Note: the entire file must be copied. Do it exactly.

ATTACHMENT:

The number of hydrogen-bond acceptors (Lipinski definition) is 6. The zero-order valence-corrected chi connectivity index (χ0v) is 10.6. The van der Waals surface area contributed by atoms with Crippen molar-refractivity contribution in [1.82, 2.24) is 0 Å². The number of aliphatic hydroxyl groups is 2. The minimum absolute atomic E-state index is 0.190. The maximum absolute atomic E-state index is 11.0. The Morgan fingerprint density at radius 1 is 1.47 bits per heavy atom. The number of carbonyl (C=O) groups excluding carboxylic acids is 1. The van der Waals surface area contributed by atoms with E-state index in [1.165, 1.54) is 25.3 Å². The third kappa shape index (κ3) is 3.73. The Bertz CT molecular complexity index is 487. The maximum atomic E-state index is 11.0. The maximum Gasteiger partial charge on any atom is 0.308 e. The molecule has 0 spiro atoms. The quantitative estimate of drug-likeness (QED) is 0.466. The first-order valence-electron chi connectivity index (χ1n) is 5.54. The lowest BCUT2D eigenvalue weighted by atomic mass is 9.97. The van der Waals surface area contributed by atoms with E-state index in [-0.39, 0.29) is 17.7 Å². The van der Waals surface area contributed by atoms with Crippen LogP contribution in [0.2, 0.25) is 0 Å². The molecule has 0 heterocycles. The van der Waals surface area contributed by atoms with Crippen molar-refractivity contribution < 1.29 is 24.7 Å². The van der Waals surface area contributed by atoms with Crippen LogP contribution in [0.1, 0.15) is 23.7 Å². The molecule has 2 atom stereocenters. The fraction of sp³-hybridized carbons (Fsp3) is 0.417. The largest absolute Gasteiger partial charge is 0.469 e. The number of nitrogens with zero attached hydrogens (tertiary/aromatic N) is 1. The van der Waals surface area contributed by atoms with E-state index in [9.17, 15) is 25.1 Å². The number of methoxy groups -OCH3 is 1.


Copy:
The number of hydrogen-bond acceptors (Lipinski definition) is 6. The zero-order valence-corrected chi connectivity index (χ0v) is 10.6. The van der Waals surface area contributed by atoms with Crippen molar-refractivity contribution in [1.82, 2.24) is 0 Å². The number of aliphatic hydroxyl groups is 2. The minimum absolute atomic E-state index is 0.190. The maximum absolute atomic E-state index is 11.0. The Morgan fingerprint density at radius 1 is 1.47 bits per heavy atom. The number of carbonyl (C=O) groups excluding carboxylic acids is 1. The van der Waals surface area contributed by atoms with E-state index in [1.165, 1.54) is 25.3 Å². The third kappa shape index (κ3) is 3.73. The Bertz CT molecular complexity index is 487. The maximum atomic E-state index is 11.0. The maximum Gasteiger partial charge on any atom is 0.308 e. The molecule has 0 spiro atoms. The quantitative estimate of drug-likeness (QED) is 0.466. The first-order valence-electron chi connectivity index (χ1n) is 5.54. The lowest BCUT2D eigenvalue weighted by atomic mass is 9.97. The van der Waals surface area contributed by atoms with E-state index in [-0.39, 0.29) is 17.7 Å². The van der Waals surface area contributed by atoms with Crippen LogP contribution in [0.2, 0.25) is 0 Å². The molecule has 0 heterocycles. The van der Waals surface area contributed by atoms with Crippen molar-refractivity contribution < 1.29 is 24.7 Å². The van der Waals surface area contributed by atoms with Crippen LogP contribution in [0.1, 0.15) is 23.7 Å². The molecule has 2 atom stereocenters. The fraction of sp³-hybridized carbons (Fsp3) is 0.417. The largest absolute Gasteiger partial charge is 0.469 e. The number of nitrogens with zero attached hydrogens (tertiary/aromatic N) is 1. The van der Waals surface area contributed by atoms with E-state index in [9.17, 15) is 25.1 Å². The number of methoxy groups -OCH3 is 1.